Trade and industry secretary Alan Johnson urges UK business women to have their achievements recognised and at the same time inspire other women to the top of the workplace ladder by entering the Women in Business Award 2005.
Alan Johnson says “The government has put in place a clear strategy to encourage diversity at the top of the UK workplace and though the signs are encouraging there is still progress to be made. We must all continue to strive to ensure that talent from all backgrounds is properly recognised.
“An award like this will help raise the profile of the important contribution women are making in UK industry and hopefully inspire a new generation of young women entering the workplace to go to the very top. I encourage all business women acheivers to put their name forward as they can be important role models.”
The award, which is now running in its 9th year is a joint initiative between UK Trade & Investment, Women in Business International and the British exporters Association. It focuses on achievement in international markets as well as an ongoing commitment to internationaltrade relations.
Previous winners include: Dawn Gibbins MBE, chairman of Flowcrete (industrial floorings); Elisabeth Boultbee, manager at Great Ormond Street Hospital; Jan Ward, managing director of Corotherm Industries (oil pipelines); and last year’s winner Mechelle Weinberg, director of Alperton Limited (export trading house).
Last year’s winners were Weis Sunn, responsible for groundbreaking international sales in satelite technology and Pat Young, who is heavily involved in the international health care sector.
The award will be given out on December 7 2005 at the Women in Business, annual conference. Now in its 9th year, the initiative aims to promote and encourage business networking and the exchange of knowledge and skills between businesswomen from around the world.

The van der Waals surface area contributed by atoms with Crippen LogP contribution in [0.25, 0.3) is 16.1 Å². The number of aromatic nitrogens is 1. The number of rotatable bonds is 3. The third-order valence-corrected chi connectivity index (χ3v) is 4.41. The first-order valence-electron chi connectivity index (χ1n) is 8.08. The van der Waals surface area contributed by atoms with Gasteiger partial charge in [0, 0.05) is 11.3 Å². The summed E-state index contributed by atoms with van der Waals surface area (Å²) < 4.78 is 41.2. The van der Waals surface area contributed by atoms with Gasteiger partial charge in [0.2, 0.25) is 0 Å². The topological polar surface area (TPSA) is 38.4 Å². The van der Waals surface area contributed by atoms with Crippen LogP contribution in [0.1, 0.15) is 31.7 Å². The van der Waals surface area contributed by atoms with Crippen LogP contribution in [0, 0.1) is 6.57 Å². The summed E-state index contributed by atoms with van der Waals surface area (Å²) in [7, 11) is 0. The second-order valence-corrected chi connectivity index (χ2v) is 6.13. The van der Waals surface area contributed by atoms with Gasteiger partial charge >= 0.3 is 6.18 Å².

Past speakers at its conferences and events have included: Her Majesty Queen Rania of Jordan,
Bahia Hariri of Lebanon, Shaikha Hisah Saad Al Sabah of Kuwait, Shaikha Hanadi Al Thani of Quatar, Shaikha Lubna Al Qassimi and Mrs Zanele Mbeki.
The government has delivered support for diversity in the boardroom through commissioning of the Higgs and Tyson reports, through the publication of Better Boards, through holding Roundtables, through commissioning the Cranfield Report on ethnic diversity in the FTSE 100 and through support of
the Female FTSE Index.
Building Better Boards builds on the recommendations of Derek Higgs and Laura Tyson for more diverse and effective boardrooms.
The guide sets out the business case for effective diversity and better practices in the boardroom; cites the benefits for companies, with evidence from some of Britain’s best-known businesses and names; and outlines government and business-led initiatives to develop the talent pool of women.